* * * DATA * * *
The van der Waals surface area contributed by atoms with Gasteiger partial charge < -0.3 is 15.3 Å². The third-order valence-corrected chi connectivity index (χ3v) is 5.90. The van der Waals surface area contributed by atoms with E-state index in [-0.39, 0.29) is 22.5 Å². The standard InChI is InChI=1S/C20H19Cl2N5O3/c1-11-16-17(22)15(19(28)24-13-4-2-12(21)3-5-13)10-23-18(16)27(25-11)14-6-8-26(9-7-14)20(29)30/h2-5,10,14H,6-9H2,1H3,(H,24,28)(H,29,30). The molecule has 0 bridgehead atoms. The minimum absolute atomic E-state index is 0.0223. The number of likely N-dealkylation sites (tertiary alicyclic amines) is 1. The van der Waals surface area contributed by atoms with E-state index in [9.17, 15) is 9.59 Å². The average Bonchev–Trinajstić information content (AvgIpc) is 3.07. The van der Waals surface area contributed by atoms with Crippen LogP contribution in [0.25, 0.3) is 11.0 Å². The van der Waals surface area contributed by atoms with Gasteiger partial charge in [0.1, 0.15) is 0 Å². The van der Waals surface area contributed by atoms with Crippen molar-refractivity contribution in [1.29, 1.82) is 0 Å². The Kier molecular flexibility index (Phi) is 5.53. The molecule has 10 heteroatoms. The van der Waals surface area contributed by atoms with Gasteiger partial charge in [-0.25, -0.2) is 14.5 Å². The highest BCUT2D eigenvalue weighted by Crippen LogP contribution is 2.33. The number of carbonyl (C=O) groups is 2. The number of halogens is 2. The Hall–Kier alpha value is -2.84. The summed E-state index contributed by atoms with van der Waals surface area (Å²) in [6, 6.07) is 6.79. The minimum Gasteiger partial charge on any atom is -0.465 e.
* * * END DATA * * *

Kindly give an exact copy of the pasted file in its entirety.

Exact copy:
The van der Waals surface area contributed by atoms with Gasteiger partial charge < -0.3 is 15.3 Å². The third-order valence-corrected chi connectivity index (χ3v) is 5.90. The van der Waals surface area contributed by atoms with E-state index in [-0.39, 0.29) is 22.5 Å². The standard InChI is InChI=1S/C20H19Cl2N5O3/c1-11-16-17(22)15(19(28)24-13-4-2-12(21)3-5-13)10-23-18(16)27(25-11)14-6-8-26(9-7-14)20(29)30/h2-5,10,14H,6-9H2,1H3,(H,24,28)(H,29,30). The molecule has 0 bridgehead atoms. The minimum absolute atomic E-state index is 0.0223. The number of likely N-dealkylation sites (tertiary alicyclic amines) is 1. The van der Waals surface area contributed by atoms with E-state index in [9.17, 15) is 9.59 Å². The average Bonchev–Trinajstić information content (AvgIpc) is 3.07. The van der Waals surface area contributed by atoms with Crippen LogP contribution in [0.25, 0.3) is 11.0 Å². The van der Waals surface area contributed by atoms with Gasteiger partial charge in [0.1, 0.15) is 0 Å². The van der Waals surface area contributed by atoms with Crippen molar-refractivity contribution in [1.29, 1.82) is 0 Å². The Kier molecular flexibility index (Phi) is 5.53. The molecule has 10 heteroatoms. The van der Waals surface area contributed by atoms with Gasteiger partial charge in [-0.25, -0.2) is 14.5 Å². The highest BCUT2D eigenvalue weighted by Crippen LogP contribution is 2.33. The number of carbonyl (C=O) groups is 2. The number of halogens is 2. The Hall–Kier alpha value is -2.84. The summed E-state index contributed by atoms with van der Waals surface area (Å²) in [6, 6.07) is 6.79. The minimum Gasteiger partial charge on any atom is -0.465 e.